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Inventory Costs

Provided by Visa, Content Partner for the SME Toolkit

Don't Fall in Love with Your Inventory

If you sell or manufacture products then you're aware of the costs to maintain inventory, especially when it sits unsold in your warehouse, garage, or basement. Inventory is money. It's cash that's tied up. And it has many associated costs. So, how can you cut inventory costs?

The most common mistake people make is keeping too much inventory. That may create cash flow issues, as well as increased costs (for handling the inventory).

Here are some considerations if you're managing inventory.

  • Don't fall in love with your inventory.
    Get rid of slow-moving inventory at any price in order to get the cash back into the business and working for you. Retailers love to go to shows and buy stuff, and they love to get the shelves in their store really full. The problem is that they don't manage their inventory. They're better buyers than they're sellers. And if they've got a slow seller they won't sell at break-even or loss. Instead they'll say, ‘Oh somebody will buy it someday.'
  • Understand inventory turns and profit margins.
    Usually, the greater the number of inventory turns per year (the amount of time it takes to sell out your inventory), the narrower you can make your profit margins (and the lower your prices). For example, a national grocery chain can sell at a narrow margin because they turn at least fifty times a year. At the same time, by turning so much inventory, the grocery chain has more buying power and can seek lower prices. But a jewelry store has wider margins because they turn on an average of 1 to 2 times a year. If you don't understand those principles, you'll be wondering where the money is.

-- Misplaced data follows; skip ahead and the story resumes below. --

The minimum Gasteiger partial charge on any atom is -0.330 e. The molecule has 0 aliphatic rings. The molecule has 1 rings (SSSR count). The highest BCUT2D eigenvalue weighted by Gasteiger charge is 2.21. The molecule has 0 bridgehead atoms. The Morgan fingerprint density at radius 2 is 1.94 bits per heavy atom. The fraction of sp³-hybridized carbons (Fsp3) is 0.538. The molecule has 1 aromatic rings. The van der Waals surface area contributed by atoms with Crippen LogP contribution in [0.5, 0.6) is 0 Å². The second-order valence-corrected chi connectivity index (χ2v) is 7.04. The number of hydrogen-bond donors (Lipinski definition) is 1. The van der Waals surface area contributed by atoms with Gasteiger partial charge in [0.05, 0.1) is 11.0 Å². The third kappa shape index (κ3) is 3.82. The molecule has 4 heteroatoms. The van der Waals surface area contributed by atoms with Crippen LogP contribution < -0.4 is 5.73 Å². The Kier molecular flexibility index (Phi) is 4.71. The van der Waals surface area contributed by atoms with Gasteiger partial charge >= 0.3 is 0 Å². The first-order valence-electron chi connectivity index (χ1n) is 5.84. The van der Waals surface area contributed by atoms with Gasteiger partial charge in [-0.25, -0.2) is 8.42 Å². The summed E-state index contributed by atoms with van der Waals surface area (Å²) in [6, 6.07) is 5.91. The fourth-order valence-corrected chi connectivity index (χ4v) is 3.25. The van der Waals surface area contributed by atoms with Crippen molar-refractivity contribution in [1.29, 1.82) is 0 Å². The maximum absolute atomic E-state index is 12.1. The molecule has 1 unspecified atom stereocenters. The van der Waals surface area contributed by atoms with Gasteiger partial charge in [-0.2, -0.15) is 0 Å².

• Keep ‘just-in-time' inventory, not ‘just-in-case' inventory.
    Just-in-time inventory is what the auto companies and a lot of other companies use—it's just the right amount of inventory at the right time (with the ability to keep more when needed). Just-in-case inventory is the opposite; it's when you maintain too much and too varied an inventory.
  • Maintain a conservative inventory.
    When it comes to inventory, it's not a sin to be thin. It's always better to err on being a little thin on inventory. Don't just skinny it down; you need enough to do a full presentation. But be conservative and focus on stocking strong sellers. And always have sources of supply available that allow you to bump up your inventory if you need to.
  • Cut inventory costs when possible.
    Depending on your needs, try to find creative ways to cut costs. If you depend on an off-shore supplier, you might keep a lot of inventory because of the transit time required to supply you with products or materials. In that situation, you may want to change the method of shipment from surface to air and therefore reduce the supply on hand. In other words look for ways of shifting your inventory burdens to others.

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